Re: [asa] Predestined Fame:

From: Murray Hogg <muzhogg@netspace.net.au>
Date: Sun Jul 20 2008 - 05:43:05 EDT

Hi Vernon,

Just a point of clarification prior to bowing out of a discussion which,
as I see it, has no constructive direction remaining in which to turn.

I'm afraid you've been remarkably too optimistic about my "concession"
re the omission of "selah" for, if you reread my post on the matter,
you'll observe that I laid conditions on such an exclusion.

However, as such conditions were obviously not spelled out clearly
enough - thus leading to the quite incorrect perception that I've
changed my mind on the matter - I'll restate my position one final time;

I consider that there are two clear implications of your argument;

(1) If we omit "selah" from the inspired text of Psalm 46 and use the
linguistic/numerological approach to demonstrate the inspiration of the
resultant "tweaked" or "modified" text THEN I take such demonstration as
proof that the original text IS NOT inspired as it erroneously includes
the word "selah".

Or

(2) If we include "selah", then your numerological analysis simply
doesn't demonstrate what you claim for it.

Either way, I'll simply restate my position: your approach, when applied
to the text of Psalm 46 AS ACTUALLY PRESENTED IN THE AV demonstrably fails.

I acknowledge that your approach works when one omits "selah" - but as
"selah" is part of the inspired text you seem to have (again) one of two
options - deny the very theory of inspiration you seek to demonstrate OR
acknowledge that you are, despite assertions to the contrary, "tweaking"
the text in order to demonstrate a theory.

I have to say that I'm genuinely sorry that I'm not able to move in the
direction of a compromise on this matter, but feel compelled to restate
my rejection of your methodology and its conclusions due to the question
begging assumptions and selective appropriation of data which, to my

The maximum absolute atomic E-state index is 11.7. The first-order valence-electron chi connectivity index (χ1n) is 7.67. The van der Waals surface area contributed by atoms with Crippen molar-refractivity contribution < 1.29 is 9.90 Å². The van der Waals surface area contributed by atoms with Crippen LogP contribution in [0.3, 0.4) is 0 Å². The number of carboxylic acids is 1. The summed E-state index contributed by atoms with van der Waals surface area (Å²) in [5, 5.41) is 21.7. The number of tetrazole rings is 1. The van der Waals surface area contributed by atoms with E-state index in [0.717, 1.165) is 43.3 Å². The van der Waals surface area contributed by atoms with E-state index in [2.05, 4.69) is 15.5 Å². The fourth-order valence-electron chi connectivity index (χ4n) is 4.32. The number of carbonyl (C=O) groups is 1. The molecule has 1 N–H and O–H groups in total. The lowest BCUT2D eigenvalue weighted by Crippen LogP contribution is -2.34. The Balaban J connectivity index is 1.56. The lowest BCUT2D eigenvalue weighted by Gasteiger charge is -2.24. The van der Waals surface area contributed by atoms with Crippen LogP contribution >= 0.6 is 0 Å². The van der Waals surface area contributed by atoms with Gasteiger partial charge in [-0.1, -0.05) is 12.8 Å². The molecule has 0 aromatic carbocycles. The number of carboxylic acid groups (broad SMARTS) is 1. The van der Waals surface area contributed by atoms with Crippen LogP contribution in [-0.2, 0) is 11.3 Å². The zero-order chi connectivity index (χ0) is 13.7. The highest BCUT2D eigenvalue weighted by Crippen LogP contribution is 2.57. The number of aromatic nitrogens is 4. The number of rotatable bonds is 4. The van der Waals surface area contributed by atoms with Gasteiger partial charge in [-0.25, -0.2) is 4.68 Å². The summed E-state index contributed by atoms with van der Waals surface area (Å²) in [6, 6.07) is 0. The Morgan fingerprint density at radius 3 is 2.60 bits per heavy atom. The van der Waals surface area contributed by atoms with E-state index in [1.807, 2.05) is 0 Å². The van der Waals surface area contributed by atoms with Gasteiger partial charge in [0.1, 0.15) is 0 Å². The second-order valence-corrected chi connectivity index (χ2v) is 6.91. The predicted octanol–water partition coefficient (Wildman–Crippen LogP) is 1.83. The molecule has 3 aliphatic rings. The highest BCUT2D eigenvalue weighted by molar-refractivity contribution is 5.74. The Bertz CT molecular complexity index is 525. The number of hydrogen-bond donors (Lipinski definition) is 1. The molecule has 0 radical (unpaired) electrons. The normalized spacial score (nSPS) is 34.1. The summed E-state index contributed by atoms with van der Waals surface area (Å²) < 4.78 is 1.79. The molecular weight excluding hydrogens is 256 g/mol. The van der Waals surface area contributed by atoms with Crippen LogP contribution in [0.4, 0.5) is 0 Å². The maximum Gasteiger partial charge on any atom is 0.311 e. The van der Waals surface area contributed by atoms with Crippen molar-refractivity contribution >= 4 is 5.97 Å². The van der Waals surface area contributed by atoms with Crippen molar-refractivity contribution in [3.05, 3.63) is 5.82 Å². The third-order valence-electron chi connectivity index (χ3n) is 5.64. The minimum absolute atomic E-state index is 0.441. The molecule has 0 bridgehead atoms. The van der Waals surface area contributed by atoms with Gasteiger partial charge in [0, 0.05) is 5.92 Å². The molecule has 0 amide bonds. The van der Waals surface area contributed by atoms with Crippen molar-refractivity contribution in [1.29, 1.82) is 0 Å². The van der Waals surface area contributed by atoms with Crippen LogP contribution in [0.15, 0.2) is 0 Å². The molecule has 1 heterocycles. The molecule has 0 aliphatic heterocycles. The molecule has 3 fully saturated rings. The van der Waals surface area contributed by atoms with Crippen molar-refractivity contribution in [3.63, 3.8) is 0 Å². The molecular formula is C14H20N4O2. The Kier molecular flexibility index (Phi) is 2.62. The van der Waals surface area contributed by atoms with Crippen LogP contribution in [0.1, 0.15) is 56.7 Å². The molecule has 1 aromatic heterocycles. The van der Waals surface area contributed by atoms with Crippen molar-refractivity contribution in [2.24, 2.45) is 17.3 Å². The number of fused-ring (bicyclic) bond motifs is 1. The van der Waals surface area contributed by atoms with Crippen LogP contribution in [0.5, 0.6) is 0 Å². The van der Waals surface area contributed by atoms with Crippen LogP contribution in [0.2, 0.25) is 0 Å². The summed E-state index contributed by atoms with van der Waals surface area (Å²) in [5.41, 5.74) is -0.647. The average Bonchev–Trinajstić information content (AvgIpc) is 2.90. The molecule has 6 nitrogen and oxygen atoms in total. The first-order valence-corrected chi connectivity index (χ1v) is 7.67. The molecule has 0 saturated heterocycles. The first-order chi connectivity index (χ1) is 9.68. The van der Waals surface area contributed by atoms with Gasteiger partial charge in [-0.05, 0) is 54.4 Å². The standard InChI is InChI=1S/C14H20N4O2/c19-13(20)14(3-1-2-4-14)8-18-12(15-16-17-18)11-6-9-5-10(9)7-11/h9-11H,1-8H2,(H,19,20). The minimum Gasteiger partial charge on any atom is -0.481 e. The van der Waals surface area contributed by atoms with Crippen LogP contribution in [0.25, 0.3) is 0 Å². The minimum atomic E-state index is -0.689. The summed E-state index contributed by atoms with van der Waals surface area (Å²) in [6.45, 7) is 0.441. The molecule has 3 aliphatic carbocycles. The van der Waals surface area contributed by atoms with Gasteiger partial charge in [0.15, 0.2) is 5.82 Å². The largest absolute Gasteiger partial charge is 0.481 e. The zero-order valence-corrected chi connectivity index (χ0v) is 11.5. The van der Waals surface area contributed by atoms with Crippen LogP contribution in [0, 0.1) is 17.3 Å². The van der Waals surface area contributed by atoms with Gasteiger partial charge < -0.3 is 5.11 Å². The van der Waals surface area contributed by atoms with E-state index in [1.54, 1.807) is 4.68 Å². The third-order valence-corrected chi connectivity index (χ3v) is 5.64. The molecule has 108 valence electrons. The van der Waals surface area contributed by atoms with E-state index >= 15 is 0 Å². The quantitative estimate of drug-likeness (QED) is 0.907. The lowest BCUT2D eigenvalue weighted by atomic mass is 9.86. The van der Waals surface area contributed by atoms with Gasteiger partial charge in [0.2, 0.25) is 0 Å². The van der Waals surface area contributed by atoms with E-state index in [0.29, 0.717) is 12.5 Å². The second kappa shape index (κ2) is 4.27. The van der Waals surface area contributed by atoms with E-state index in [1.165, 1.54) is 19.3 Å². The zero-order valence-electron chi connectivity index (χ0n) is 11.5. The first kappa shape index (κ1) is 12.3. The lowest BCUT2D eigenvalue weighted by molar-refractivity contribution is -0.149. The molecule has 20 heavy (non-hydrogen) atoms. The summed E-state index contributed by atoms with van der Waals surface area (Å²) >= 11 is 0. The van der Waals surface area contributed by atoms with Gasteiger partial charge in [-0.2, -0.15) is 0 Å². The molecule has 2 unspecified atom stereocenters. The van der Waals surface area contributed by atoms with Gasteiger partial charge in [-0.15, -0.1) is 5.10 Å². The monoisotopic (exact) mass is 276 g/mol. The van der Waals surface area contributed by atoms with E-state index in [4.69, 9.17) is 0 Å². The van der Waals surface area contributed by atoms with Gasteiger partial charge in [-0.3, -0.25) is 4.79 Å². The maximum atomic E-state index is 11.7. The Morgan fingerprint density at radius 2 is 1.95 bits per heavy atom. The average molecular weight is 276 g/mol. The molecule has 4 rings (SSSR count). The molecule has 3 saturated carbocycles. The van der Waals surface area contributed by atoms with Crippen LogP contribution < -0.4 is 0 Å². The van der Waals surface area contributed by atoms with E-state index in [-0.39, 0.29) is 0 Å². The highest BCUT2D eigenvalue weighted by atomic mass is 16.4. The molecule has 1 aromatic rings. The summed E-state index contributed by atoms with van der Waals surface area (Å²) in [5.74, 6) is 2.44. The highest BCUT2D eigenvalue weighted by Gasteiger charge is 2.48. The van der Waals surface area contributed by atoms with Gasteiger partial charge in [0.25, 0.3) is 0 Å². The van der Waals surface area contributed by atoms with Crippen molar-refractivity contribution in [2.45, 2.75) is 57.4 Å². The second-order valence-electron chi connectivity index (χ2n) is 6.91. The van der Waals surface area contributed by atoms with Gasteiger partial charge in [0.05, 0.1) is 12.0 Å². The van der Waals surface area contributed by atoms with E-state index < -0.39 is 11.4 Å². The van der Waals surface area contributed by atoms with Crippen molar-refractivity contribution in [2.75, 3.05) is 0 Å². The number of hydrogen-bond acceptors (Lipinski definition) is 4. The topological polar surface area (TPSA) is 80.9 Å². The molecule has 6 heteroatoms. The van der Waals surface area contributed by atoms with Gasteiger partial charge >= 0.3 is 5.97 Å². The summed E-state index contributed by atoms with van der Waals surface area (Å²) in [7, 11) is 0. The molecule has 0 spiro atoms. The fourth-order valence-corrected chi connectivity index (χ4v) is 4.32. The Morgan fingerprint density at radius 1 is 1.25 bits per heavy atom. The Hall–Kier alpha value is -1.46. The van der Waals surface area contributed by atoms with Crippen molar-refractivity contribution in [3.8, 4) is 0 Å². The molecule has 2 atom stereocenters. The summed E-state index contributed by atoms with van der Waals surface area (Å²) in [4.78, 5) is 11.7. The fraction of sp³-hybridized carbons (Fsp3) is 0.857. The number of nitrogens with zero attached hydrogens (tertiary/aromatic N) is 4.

mind, your theorem requires. Indeed, the more I reflect on the issue,
the stronger my reservations become.

Intellectual honesty requires that I state, quite baldly, that I have no
sympathy with your approach. Nor would I wish anybody on the list to
mistakenly assume that I have found your defense of this position the
least compelling.

Just to add one last contrary observation: note that I haven't even
mentioned to this point those words in Psalm 46 which are found in
italics. As you most likely know italics represent words not found in
the original languages but which are added in order to make sense of the
English translation. In my opinion, such words are CLEARLY more
"dispensable" than "selah" so that if one can reasonably exclude the
later then one can likewise reasonably exclude the former. This is just
one more strike against the entire linguistic/numerological approach
which you've been advocating.

Apologies if you feel I've wasted your time but I certainly don't see
that I'm able to warm to what I still consider a fundamentally flawed
approach.

Nor do I wish to try the patience of others on the list by furthering
what must be regarded as an off-topic discussion which, as I earlier
stated, probably has nowhere constructive left to turn.

Blessings,
Murray Hogg
Pastor, East Camberwell Baptist Church, Victoria, Australia
Post-Grad Student (MTh), Australian College of Theology

Vernon Jenkins wrote:
>
> Hi Murray,
>
> Here is what you last wrote with my responses interleaved.
>
> MH> We're on totally different wavelengths as regards our understanding
> of the
> role and nature of Scripture, I'm afraid. My guess is that your puzzlement
> arises from the assumption that we share the same conceptual space on the
> matter.
>
> VJ> Yes, I guess one learns as one goes along.
>
>
> MH> First, I don't consider ANY translation as divinely inspired nor do
> I consider
> the Holy Spirit to be bound by such considerations. It is, basically, a
> distinction between (1) the origins of a text and (2) how we read it
> under the
> influence of the Spirit. Failure to draw such a distinction means that one
> either has to argue that ALL translations of scripture are inspired OR the
> Holy Spirit cannot speak through the "non-inspired" translations (which
> include, what? The NIV? NKJV? RSV? Good News? Non-English translations?).
> Neither seems a desirable position to take. One _might_ adopt a mediating
> position saying that the Spirit speaks most clearly through the AV - but
> there's a MAJOR catch lurking in there which I leave others to discover for
> themselves (that said, ask and ye shall recieve!).
>
> VJ> While you may not consider any _translation_ to be divinely
> inspired, presumably you'd go along with the Spirit-guided words of the
> Aposle Paul (2Tm 3:16,17) and agree that the _original_ undoubtedly was;
> otherwise, the Holy Spirit speaks with an uncertain voice, does He not?!
>